Encyclopedia of Activism and Social Justice

Gary L. Anderson, Kathryn G. Herr
SAGE Publications, 13 abr. 2007 - 1832 páginas
This is an important historical period in which to develop communication models aimed at creating opportunities for citizens to find a voice for new experiences and social concerns. Such basic social problems as inequality, poverty, and discrimination pose a constant challenge to policies that serve the health and income needs of children, families, people with disabilities, and the elderly. Important changes both in individual values and civic life are occurring in the United States and in many other nations.

Recent trends such as the globalization of commerce and consumer values, the speed and personalization of communication technologies, and an economic realignment of industrial and information-based economies are often regarded as negative. Yet there are many signs - from the WTO experience in Seattle to the rise of global activism aimed at making biotechnology accountable - that new forms of citizenship, politics, and public engagement are emerging.

The Encyclopedia of Activism and Social Justice presents a comprehensive overview of the field with topics of varying dimensions, breadth, and length. This three-volume Encyclopedia is designed for readers to understand the topics, concepts, and ideas that motivate and shape the fields of activism, civil engagement, and social justice and includes biographies of the major thinkers and leaders who have influenced and continue to influence the study of activism.

Key Features
  • Offers multidisciplinary perspectives with contributions from the fields of education, communication studies, political science, leadership studies, social work, social welfare, environmental studies, health care, social psychology, and sociology
  • Provides an easily recognizable approach to topics, ideas, persons, and concepts based on alphabetical and biographical listings in civil engagement, social justice, and activism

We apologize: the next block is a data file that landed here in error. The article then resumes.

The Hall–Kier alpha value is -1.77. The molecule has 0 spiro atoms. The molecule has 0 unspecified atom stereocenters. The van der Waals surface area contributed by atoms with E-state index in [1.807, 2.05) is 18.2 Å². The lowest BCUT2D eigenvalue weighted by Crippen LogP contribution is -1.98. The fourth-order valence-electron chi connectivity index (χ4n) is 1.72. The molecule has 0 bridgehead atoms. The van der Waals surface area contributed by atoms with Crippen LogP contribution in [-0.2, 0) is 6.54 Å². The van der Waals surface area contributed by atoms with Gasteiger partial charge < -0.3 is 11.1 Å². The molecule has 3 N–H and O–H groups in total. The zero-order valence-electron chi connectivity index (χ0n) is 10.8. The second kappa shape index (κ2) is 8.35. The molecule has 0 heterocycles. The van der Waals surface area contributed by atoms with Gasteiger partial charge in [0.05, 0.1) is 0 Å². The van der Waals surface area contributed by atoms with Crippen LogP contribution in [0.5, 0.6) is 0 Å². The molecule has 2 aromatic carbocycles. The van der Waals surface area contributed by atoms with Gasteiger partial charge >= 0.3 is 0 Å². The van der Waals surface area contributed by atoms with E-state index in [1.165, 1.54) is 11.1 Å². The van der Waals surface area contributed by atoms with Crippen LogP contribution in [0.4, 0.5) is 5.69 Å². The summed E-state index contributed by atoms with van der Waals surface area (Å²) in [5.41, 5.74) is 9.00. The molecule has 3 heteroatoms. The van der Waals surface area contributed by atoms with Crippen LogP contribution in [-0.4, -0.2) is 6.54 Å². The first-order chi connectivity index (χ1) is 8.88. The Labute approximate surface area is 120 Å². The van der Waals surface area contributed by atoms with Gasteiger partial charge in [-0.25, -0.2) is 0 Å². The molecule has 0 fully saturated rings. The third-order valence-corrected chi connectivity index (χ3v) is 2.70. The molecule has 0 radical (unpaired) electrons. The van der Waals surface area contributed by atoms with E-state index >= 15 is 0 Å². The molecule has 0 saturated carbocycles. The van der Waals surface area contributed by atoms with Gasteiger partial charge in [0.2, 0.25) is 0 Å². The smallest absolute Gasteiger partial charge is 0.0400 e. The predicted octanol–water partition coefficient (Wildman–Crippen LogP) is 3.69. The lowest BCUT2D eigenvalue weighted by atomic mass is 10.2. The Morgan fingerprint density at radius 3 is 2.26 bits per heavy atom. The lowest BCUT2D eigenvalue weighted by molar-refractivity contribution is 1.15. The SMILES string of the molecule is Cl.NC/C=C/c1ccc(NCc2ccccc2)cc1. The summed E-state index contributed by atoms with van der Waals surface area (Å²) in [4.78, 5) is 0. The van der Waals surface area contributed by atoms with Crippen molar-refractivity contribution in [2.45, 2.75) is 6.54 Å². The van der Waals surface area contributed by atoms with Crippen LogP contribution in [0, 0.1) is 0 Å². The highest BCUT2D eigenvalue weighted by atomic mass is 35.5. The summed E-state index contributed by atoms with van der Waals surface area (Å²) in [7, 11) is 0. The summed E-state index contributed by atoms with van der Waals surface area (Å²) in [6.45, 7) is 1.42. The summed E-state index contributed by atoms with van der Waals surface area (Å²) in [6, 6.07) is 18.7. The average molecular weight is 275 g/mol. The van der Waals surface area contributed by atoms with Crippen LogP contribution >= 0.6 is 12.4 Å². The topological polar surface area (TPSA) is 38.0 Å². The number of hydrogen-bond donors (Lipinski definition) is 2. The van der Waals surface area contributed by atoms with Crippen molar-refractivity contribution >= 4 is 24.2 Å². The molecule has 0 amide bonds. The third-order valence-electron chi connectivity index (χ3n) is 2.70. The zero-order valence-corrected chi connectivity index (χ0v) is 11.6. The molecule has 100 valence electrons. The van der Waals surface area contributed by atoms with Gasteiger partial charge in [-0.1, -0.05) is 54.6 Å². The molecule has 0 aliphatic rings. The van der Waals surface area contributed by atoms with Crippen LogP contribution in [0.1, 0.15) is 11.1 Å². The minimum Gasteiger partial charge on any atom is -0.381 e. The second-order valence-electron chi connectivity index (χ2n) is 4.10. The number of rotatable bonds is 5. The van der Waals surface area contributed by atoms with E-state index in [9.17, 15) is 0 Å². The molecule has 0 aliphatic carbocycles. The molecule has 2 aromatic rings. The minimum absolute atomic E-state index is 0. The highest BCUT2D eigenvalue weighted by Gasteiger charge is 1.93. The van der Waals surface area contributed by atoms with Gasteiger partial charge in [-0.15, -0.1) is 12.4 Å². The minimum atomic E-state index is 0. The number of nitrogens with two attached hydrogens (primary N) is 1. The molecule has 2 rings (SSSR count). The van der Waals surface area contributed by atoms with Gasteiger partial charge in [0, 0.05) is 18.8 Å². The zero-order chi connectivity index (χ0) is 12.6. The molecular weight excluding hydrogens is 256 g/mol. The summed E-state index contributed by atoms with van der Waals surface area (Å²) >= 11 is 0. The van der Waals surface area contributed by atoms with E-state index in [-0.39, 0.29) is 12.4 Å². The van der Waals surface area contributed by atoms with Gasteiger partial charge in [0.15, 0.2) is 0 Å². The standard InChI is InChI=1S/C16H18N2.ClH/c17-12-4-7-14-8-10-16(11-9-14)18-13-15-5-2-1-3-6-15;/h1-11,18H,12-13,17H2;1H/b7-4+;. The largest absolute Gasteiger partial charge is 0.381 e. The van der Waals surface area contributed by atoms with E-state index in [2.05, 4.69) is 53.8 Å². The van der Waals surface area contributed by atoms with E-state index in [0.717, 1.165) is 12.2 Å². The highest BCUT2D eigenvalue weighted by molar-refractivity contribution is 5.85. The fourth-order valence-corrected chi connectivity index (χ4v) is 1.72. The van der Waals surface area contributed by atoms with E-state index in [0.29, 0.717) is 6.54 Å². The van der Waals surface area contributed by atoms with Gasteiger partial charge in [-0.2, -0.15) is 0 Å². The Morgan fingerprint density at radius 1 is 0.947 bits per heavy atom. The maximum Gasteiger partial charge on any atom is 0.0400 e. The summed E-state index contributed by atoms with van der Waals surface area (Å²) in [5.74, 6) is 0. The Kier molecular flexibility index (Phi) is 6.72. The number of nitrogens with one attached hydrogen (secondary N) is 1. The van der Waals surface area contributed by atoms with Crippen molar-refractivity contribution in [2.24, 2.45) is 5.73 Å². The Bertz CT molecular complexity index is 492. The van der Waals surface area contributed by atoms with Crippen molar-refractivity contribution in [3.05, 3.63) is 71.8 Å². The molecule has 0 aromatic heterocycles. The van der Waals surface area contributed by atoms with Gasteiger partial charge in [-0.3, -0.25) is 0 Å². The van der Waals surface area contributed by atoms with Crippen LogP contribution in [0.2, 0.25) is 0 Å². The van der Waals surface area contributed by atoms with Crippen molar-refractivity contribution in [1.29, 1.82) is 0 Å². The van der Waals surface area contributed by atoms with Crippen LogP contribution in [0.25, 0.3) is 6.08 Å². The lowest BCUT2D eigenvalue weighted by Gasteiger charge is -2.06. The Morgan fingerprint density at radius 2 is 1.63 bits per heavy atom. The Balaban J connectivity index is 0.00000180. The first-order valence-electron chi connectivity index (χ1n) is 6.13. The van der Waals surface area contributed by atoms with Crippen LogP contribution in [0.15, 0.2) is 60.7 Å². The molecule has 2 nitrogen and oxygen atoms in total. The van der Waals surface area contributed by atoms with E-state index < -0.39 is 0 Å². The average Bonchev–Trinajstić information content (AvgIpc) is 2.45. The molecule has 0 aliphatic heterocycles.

• Addresses both small-scale social justice concepts and more large-scale issues
  • Includes biography pieces indicating the concepts, ideas, or legacies of individuals and groups who have influenced current practice and thinking such as John Stuart Mill, Rachel Carson, Mother Jones, Martin Luther King, Jr., Karl Marx, Mohandas Gandhi, Nelson and Winnie Mandela, Dorothy Day, and Thomas Merton

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Sobre el autor (2007)

Gary L. Anderson is a professor in the Department of Administration, Leadership, and Technology in the Steinhardt School of Culture, Education, and Human Development, New York University. He is a former teacher and high school principal. He has written numerous articles on action research with co-author Kathryn Herr as well as articles and books on educational policy and leadership. He is the author of Advocacy Leadership: Toward a Post-reform Agenda (Routledge).

Kathryn G. Herr is a faculty member in the College of Education and Human Services at Montclair State University in Montclair, New Jersey. She is co-author of the book Studying Your Own School: An Educator’s Guide to Qualitative Practitioner Research (Thousand Oaks, CA: Corwin Press, 1994). She is also Editor of the interdisciplinary journal Youth and Society. Her professional background is in Social Work and Education.

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